Hampton, located on the Virginia Peninsula where the Chesapeake Bay meets the Hampton Roads harbor, is a 405-year-old visitor hub that has welcomed new arrivals since the first Virginia Company settlers anchored on its shoreline in 1607. Hampton’s maturity as a visitor destination and the influence of the surrounding bodies of water on the visitor experience are revealed in an entertaining combination of history, attractions, events, and adventurous dining.
Hampton Virginia is unique from its Coastal Virginia neighbors in a lot of ways, but most pronounced is its charming, leisurely downtown. A mixing bowl of architecture indicative of centuries of history and redevelopment, the area extending from the Hampton riverfront is easily explored on foot. Historic churches, the Virginia Air & Space Center and IMAX theater, harbor tours and fishing excursions, museums presenting history and art, festival parks, galleries, and a historic carousel are all within a short stroll of downtown lodging.
The district has a pleasing array of restaurants presenting authentic multicultural dining. Trendy owner-operated eateries like Marker 20 and Conch & Bucket specialize in the seafood for which Hampton credits its renaissance following the Civil War that leveled many of the downtown buildings. Venture’s experimental recipes with exotic combinations of fresh produce and creamy cheeses emerge harmoniously from a brick oven, complimented by local brews and mad concoctions of the in-house mixologist. The Grey Goose, legendary for its stews, biscuits, and home-baked pie, is a must on the itinerary even if it’s for good old fashioned afternoon tea.
Exploring Hampton by water is a top-notch way to learn about the city’s rich and diverse history. A knowledgeable tour guide talks of Hampton past and present as the Miss Hampton II harbor tour passes landmarks along the waterfront including Hampton University established in 1868, Blackbeard’s Point where the scandalous marauder’s head was placed on display, moat-encircled Fort Monroe—a national monument operated by the National Park Service, Fort Wool (including a stop to explore the island fortress) and the world’s largest naval installation Norfolk Naval Base.
From downtown, land lovers traveling by bike or car can reach the formidable stone fort, beaches, and landmarks at Fort Monroe enjoying the heritage sites and funky shops in Phoebus along the way. The Point, Old Town Tavern, and Six Mellen Street are eateries that come recommended by the locals. Once on Fort Monroe, gastronomic pleasure can be found at The Deadrise, located dockside overlooking the Point Comfort Marina. Fort Monroe, built from 1819 to 1834, and an active army installation until 2011, satisfies the history buff within while stimulating the adventurer with beach, fishing, hiking and paddle-craft. During warm months, the fort’s Paradise Ocean Club hops with live music, private cabana rentals, tiki bar, swimming pool, and a private Chesapeake Bay beach.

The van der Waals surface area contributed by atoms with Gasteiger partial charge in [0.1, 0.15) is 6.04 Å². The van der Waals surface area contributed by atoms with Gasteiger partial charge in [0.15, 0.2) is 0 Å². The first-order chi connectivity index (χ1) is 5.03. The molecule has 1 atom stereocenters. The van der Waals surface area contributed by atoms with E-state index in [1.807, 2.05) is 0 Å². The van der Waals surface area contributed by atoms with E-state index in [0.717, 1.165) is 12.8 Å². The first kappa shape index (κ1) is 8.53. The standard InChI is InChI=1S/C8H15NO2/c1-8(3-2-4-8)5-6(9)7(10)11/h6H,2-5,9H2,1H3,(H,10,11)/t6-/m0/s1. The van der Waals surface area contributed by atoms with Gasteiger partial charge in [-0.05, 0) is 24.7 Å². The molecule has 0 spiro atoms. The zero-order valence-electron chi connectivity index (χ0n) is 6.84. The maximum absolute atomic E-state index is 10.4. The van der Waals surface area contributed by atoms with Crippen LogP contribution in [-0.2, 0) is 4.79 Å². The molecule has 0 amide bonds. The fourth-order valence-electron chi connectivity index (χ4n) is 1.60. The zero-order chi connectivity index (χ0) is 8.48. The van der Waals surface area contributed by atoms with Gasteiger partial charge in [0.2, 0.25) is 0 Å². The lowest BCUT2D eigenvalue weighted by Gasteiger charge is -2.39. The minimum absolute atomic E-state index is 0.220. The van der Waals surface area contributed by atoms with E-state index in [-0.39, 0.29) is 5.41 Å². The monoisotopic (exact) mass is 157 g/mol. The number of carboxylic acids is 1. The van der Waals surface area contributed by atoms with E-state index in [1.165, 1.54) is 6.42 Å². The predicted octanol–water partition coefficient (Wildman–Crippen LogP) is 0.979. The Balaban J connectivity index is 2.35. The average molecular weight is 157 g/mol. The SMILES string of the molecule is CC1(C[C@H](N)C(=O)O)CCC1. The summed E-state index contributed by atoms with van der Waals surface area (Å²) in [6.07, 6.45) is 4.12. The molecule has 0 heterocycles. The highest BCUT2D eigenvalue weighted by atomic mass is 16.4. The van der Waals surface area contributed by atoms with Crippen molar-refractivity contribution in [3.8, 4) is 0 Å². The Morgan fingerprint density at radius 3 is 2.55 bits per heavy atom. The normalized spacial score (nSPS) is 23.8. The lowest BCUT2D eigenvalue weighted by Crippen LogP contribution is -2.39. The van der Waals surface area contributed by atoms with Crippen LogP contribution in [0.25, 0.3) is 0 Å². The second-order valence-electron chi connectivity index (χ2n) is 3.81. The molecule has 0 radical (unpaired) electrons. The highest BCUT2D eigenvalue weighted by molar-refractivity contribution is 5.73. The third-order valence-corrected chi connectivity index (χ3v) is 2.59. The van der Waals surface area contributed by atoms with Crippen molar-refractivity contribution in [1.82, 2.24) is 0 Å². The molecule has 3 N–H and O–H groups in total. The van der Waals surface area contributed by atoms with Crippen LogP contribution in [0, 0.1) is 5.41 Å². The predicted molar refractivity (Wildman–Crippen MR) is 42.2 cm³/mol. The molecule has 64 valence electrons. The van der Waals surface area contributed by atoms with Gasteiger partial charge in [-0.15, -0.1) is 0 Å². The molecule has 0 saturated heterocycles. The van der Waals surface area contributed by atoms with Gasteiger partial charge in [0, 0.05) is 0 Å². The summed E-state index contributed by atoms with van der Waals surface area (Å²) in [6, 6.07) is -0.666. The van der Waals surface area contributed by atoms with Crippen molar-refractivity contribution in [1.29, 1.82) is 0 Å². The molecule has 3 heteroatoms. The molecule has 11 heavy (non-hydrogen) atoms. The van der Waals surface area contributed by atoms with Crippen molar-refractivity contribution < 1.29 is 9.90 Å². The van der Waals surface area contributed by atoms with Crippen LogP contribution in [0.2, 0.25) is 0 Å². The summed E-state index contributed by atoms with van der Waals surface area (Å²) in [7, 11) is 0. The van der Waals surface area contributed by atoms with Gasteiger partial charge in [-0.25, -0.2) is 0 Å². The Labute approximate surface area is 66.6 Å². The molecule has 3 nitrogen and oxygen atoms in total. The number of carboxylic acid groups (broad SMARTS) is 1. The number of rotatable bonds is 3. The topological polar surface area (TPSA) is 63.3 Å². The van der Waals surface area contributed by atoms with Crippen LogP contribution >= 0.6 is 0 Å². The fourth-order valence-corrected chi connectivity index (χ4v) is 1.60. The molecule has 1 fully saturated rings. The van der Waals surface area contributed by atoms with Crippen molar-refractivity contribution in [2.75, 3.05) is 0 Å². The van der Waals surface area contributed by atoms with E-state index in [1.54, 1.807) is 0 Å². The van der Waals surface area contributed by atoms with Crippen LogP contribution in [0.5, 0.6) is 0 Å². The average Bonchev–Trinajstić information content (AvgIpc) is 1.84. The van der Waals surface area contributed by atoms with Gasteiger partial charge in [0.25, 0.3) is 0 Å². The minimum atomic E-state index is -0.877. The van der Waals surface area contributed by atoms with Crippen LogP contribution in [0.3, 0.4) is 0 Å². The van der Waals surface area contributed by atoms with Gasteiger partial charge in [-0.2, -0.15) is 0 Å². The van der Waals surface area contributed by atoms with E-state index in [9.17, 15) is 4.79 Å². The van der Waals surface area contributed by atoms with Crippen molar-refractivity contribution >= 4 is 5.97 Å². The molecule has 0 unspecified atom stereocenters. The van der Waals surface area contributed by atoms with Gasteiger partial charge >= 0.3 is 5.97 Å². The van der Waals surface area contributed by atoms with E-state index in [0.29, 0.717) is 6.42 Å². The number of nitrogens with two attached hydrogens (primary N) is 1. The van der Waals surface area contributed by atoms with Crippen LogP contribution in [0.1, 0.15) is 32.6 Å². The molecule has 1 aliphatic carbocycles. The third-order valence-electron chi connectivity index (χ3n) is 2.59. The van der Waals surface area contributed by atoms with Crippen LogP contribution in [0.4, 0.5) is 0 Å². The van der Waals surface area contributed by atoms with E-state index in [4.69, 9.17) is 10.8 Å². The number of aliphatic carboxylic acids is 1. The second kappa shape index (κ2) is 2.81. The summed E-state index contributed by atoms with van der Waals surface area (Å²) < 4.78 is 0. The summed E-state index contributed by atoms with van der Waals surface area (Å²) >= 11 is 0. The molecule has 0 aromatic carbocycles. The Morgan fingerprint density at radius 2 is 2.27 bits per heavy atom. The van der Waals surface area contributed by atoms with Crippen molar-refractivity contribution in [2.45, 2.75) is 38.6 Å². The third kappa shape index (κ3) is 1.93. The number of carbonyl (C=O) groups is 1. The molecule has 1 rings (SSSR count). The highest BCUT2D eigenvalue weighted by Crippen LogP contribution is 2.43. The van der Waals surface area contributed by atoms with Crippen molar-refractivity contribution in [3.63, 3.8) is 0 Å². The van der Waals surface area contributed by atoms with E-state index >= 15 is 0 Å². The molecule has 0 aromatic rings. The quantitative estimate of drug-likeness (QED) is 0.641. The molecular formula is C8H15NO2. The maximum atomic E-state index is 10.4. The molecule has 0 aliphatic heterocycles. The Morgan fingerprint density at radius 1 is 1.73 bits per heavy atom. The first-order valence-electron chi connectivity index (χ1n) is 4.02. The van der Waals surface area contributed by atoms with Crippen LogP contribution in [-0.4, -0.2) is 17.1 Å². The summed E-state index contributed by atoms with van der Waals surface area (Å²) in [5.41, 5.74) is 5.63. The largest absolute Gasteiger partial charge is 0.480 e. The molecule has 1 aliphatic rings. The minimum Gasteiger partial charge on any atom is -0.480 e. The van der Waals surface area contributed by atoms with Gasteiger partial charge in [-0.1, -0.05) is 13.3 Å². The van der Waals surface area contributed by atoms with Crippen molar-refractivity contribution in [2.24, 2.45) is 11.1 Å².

Evening diversions can be enjoyed at Phoebus’ The American Theatre which presents internationally acclaimed artists in an intimate 400-seat setting. Year-round events that entwine the city’s very unique history are held in park settings that encourage you to relax and enjoy. For a bigger experience, the city’s iconic Hampton Coliseum, entertaining millions during its 45-year history, is the site to join 10,000 others for a live concert. The arena is surrounded by Coliseum Central where Peninsula Town Center and the Power Plant of Hampton Roads present many more options to dine, shop and celebrate.
Whether its Civil War landmarks and historic fortresses, African American heritage sites, the NASA legacy of space exploration at the Virginia Air & Space Center, or the seafaring legends founded on four centuries of Chesapeake Bay living, Hampton Virginia beckons to all ages, interests, and palates.